When calling a company, is there anything worse than listening to not only who they are, but also how many awards they have won, or the latest promotions they are running? Listen up all you businesses out there - time is money, and that my friends is just as true for your business as it is for your customers. Remember that they have called you because they need something from you - so make this process as quick and painless as possible. Which of course also means keeping your options short and sweet to avoid the caller thinking, did I need option 3 or 25? To further illustrate this point, Software Advice’s survey shows that more than a quarter of the respondents stated that 1. long intros (29%) and 2. too many options (28%) are their top pain points when it comes to using Auto Attendants.
A good rule of thumb here is to keep your intros under three seconds and limit the number of menu options to five or less. In essence, fairly similar to the IVR best practices we introduced in October last year. According to the survey results, the 49% of companies surveyed kept their Auto Attendants to between 3 and 5 options.
Going a step further here, many companies may be tempted to add additional sub menus to their Auto Attendants. In certain scenarios, this may well be appropriate. For example, should you operate in a multi lingual market you may well wish to start with defining the language before moving on to actual menu options. Be warned though, just like with IVRs, complex menus and sub menus run the risk of losing the caller, so you are better off sticking to two or three sub menus.
This is an important consideration to make, as you could do everything else perfectly, but if the options do not actually help the caller get what they need, then everything else will be wasted. First things first, take a look at which departments most of your callers actually want to speak to and use these as menu options. In fact, 76% percent of the Auto Attendant systems reviewed by Software Advice do exactly this. Next, make sure you make the options as clear and descriptive as possible so that your callers can follow them.
It is also worth noting that 51% of the Auto Attendant systems also included an operator option, allowing users to “zero out” to speak to a real human being. This is a sensible move, but not in the top level menu options. If this option is included first up, a significant proportion of callers will us it, completely defeating the point of your Auto Attendant System. This will mean you might as well go back to answering all the calls yourself or having your receptionist do it and you lose all the cost saving, efficiency promoting benefits.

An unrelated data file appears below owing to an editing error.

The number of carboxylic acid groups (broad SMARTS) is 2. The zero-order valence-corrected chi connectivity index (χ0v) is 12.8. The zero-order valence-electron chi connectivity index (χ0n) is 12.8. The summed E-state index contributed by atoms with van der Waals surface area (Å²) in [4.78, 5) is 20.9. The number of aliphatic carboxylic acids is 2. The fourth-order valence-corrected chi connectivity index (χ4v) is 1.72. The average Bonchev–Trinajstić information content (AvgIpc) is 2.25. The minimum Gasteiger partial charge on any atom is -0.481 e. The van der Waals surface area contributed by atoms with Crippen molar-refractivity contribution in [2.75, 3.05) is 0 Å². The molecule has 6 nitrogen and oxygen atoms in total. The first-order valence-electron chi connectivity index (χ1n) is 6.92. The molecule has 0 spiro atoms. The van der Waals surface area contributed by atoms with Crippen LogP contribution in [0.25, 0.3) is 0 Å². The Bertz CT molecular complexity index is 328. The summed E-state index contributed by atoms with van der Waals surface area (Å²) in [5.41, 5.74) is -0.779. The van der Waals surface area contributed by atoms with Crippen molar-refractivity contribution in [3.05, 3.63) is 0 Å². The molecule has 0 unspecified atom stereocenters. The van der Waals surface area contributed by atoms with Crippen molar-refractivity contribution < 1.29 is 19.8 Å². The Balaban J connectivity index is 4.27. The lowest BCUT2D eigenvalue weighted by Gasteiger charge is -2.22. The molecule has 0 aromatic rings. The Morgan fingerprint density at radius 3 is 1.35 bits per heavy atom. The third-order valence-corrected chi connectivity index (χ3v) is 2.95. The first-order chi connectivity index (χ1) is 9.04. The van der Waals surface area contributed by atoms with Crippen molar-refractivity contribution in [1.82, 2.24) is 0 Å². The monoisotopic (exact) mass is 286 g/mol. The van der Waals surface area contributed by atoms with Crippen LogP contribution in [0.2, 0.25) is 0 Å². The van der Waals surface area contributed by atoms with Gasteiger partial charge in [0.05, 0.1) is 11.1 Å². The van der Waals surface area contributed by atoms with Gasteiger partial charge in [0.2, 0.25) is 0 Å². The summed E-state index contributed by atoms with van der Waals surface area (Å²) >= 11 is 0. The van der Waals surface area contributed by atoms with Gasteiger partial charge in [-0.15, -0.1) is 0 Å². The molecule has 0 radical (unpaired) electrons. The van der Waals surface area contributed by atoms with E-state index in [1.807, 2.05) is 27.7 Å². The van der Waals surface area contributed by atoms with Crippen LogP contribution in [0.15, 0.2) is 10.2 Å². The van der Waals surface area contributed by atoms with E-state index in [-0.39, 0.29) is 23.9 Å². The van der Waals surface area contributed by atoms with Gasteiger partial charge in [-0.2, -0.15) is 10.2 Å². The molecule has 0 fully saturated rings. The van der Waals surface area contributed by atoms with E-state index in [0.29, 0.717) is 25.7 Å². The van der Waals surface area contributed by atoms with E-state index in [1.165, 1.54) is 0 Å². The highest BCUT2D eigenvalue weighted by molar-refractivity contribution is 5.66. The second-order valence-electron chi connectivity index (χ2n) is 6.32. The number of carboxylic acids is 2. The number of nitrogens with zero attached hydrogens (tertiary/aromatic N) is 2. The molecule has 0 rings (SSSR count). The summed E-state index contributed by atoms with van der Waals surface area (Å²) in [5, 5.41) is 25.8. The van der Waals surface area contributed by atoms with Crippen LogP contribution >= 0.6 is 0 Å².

5. Can Auto Attendants Replace Secretaries?
A case can definitely be made for Auto Attendants replacing receptionists. The reasoning is clear, Auto Attendants are never busy, operate 24 / 7 and don’t cost anywhere near as much. In fact, some top of the range business phone systems include Auto Attendant functionality as standard without requiring additional modules or licence fees. Moreover, in SMBs it is possible that your receptionist has more than one role, and utilising an Auto Attendant will free them up to focus more on other roles, increasing productivity. Software advice found that amongst certain industries, the argument for replacing secretaries with Auto Attendants is much stronger, for example in banking and property management.
As with most of telecommunication technologies, modern phone systems can deliver businesses of all shapes and sizes with a whole host of features and benefits, which when used correctly, can dramatically increase efficiencies, save time and money as well as improve customer satisfaction. But when poorly designed and implemented, they can shatter the customer’s image of the company.
There you have it, by taking a look at and following the advice in the above five steps, companies will have gone a long way in ensuring that their Auto Attendant system is working for them as opposed to being a burden.
To find out more about pascom’s VoIP Solution and how we upgrade business communications, please visit our website.